LATIN AND
GREEK
• Very high percentage
(the majority of more
advanced words in
subjects such as the
sciences), come from
Latin or Greek,
Use of Latin in the past
• Latin was used in original scientific
works between c. 1375 and c. 1900
in Europe.
• Newton's writing career began in Latin
and ended in English ( Opticks, 1704).
A much earlier example is Galileo c. 1600:
Some scientific writings were in Latin,
some in Italian,
TH E USE OF LATIN LASTED LONGER IN ENGLAND
THAN IN ITALY
1564- 1642
Galileo Galilei
1610, Sidereus Nuncius IN LATIN
1616; Discorso del flusso e reflusso del mare in Italian
1619;, Discorso Delle Comete) in Italian
1623;, Il Saggiatore in Italian
1632; Dialogo dei due massimi sistemi del mondo, in Italian
1638;, Discorsi e Dimostrazioni Matematiche, intorno a due nuove scienze in Italian
1687. Philosophiae Naturalis
Isaac Newton 1642-1727
Principia Mathematica, IN LATIN
1704, Opticks, in English
1810 Prodromus Florae Novae Hollandiae Et Insulae Van Diemen, by
Robert Brown
The dominance of English in the international scientific
periodical literature and the future of language use in science
Rainer Enrique Hamel,
Throughout the 20th century, international communication has shifted from a
plural use of several languages to a clear pre-eminence of English, especially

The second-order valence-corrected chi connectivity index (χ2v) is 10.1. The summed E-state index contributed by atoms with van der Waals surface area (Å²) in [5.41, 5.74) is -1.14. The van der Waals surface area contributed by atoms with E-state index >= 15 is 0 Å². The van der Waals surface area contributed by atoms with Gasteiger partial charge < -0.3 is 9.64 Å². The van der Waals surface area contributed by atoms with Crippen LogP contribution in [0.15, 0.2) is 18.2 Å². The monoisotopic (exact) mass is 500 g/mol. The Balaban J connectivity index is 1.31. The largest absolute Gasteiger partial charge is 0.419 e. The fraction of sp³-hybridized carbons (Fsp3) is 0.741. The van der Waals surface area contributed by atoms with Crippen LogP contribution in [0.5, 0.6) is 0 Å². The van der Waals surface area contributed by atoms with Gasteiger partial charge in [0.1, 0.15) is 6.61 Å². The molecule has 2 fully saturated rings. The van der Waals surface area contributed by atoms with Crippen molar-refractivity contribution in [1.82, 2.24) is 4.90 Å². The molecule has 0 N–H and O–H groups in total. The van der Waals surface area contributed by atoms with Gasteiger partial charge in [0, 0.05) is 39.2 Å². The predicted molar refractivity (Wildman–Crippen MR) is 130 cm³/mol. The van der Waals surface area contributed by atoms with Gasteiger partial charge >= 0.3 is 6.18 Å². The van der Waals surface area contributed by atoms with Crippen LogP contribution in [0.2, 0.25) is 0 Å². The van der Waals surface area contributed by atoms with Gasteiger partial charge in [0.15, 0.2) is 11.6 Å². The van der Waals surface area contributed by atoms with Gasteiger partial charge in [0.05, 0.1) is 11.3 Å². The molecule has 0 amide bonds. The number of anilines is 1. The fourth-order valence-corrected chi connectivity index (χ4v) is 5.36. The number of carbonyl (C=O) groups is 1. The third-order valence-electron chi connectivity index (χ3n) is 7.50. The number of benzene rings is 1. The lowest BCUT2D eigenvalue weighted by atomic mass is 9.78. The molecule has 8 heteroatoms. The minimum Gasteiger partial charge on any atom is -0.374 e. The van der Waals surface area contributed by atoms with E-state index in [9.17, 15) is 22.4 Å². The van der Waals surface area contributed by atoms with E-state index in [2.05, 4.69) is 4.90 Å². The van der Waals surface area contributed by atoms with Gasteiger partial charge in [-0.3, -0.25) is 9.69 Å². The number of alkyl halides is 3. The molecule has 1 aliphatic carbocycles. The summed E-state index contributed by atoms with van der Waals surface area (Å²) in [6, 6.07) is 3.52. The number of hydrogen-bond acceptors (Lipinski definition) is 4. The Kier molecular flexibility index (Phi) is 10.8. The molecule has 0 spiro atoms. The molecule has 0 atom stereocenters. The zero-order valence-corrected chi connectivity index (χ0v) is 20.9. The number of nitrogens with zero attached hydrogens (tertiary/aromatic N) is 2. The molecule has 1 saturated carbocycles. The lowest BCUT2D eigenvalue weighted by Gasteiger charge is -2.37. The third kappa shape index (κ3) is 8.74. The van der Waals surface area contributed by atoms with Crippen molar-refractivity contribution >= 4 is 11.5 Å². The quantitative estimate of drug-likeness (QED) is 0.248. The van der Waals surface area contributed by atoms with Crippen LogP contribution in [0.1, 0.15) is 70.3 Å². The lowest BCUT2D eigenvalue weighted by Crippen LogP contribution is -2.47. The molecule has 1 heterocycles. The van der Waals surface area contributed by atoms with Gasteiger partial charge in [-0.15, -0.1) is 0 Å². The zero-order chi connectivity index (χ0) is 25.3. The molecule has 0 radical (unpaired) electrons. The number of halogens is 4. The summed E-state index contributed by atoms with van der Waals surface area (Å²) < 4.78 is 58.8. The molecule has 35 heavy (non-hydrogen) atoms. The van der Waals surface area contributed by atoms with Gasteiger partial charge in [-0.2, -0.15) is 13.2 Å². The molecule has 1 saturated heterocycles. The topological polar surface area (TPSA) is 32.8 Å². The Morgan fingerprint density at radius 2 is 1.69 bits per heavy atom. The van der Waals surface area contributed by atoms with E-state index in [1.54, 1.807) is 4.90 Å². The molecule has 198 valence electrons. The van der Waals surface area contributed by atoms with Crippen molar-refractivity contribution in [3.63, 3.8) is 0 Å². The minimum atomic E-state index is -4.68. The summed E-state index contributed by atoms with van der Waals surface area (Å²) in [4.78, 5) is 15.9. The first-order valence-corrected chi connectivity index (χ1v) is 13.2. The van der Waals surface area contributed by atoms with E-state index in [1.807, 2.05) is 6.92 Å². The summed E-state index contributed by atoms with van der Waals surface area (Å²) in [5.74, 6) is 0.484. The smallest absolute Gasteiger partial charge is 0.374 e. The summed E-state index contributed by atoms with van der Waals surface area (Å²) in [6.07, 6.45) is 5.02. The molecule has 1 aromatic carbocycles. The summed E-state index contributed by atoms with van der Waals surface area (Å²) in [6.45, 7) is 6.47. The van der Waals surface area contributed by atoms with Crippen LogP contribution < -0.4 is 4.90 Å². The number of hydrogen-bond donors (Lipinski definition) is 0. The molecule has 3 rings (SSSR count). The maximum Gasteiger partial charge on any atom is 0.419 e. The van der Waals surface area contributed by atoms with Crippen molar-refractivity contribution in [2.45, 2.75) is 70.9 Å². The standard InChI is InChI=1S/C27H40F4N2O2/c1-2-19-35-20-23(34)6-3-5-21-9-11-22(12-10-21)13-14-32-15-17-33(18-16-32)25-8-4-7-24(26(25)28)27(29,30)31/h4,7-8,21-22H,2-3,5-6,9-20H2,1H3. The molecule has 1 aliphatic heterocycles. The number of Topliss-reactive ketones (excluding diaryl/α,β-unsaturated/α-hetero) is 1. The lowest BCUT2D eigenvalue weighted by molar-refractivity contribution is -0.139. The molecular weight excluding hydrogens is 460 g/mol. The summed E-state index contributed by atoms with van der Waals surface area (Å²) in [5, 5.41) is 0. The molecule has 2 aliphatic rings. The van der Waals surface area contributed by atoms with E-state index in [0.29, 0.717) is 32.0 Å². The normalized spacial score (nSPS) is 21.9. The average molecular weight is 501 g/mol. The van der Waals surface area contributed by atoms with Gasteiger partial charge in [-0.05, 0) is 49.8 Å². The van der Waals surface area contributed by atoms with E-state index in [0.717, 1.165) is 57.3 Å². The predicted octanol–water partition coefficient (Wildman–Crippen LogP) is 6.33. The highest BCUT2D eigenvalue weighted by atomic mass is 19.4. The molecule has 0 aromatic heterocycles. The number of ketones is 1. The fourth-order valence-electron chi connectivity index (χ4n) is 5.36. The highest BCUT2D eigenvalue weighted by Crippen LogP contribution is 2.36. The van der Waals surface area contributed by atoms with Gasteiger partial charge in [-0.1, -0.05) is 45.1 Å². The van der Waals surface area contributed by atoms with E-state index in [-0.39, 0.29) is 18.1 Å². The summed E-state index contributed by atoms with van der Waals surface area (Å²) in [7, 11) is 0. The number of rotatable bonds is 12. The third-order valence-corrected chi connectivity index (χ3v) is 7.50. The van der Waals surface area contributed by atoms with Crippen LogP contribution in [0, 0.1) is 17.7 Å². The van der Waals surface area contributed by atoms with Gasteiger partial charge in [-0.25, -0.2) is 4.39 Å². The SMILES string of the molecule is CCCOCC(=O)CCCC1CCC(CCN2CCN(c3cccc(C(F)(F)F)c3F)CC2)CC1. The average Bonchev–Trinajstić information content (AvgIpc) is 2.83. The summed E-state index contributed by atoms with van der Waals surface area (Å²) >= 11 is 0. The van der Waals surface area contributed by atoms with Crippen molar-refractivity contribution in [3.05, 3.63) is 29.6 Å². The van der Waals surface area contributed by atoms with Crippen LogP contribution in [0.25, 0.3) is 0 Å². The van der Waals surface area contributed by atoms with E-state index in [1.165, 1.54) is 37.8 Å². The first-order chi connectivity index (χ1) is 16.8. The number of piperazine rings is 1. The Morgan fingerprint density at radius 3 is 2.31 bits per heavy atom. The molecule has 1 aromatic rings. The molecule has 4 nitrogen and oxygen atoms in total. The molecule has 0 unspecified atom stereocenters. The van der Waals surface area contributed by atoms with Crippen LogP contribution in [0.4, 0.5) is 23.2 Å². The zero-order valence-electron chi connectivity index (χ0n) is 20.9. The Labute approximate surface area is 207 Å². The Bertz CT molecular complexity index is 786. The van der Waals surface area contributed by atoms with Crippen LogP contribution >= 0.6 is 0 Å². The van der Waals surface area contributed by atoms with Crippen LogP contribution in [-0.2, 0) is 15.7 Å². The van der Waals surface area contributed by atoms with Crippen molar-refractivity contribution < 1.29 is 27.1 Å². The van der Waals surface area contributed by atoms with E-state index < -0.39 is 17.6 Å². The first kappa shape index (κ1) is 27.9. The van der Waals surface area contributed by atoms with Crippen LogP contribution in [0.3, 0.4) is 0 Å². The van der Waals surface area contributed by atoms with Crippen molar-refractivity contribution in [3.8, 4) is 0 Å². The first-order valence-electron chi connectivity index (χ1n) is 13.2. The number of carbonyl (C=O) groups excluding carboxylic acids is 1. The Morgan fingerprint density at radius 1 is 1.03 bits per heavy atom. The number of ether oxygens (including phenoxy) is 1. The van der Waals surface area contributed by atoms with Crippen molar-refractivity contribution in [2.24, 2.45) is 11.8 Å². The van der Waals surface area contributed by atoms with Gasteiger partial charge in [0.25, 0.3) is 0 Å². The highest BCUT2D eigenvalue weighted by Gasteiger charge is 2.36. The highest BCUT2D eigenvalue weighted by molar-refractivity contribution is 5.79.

in the field of science. This paper focuses on international periodical
publications where more than 75 percent of the articles in the social sciences
and humanities and well over 90 percent in the natural sciences are written
in English. The shift towards English implies that an increasing number of
scientists whose mother tongue is not English have already moved to English
for publication. Consequently, other international languages, namely French,
German, Russian, Spanish and Japanese lose their attraction as languages of
science. Many observers conclude that it has become inevitable to publish in
English, even in English only. The central question is whether the actual
hegemony of English will create a total monopoly, at least at an international
level, or if changing global conditions and language policies may allow
alternative solutions. The paper analyses how the conclusions of an inevitable
monopoly of English are constructed, and what possible disadvantages such a
process might entail. Finally, some perspectives of a new plurilingual approach
in scientific production and communication are sketched.
These are all good reasons for feeling confortable
1 English is THE
INTERNATIONAL
LANGUAGE (EIL)
3 Many key words
are similar in
italian
2 Scientific English is
simple
Teaching in English should be easy
In a way it is, BUT………
many of us feel unconfortable….
…..because WE MIGHT BE AFRAID OF:
• bad pronounciation
• lack of the right word at the right moment
• lack of fluency……………….
………………………….
HOW can we
manage all this ?
Let’s make our teaching more
relaxed!
Let’s feel confident!
BUT
HOW ?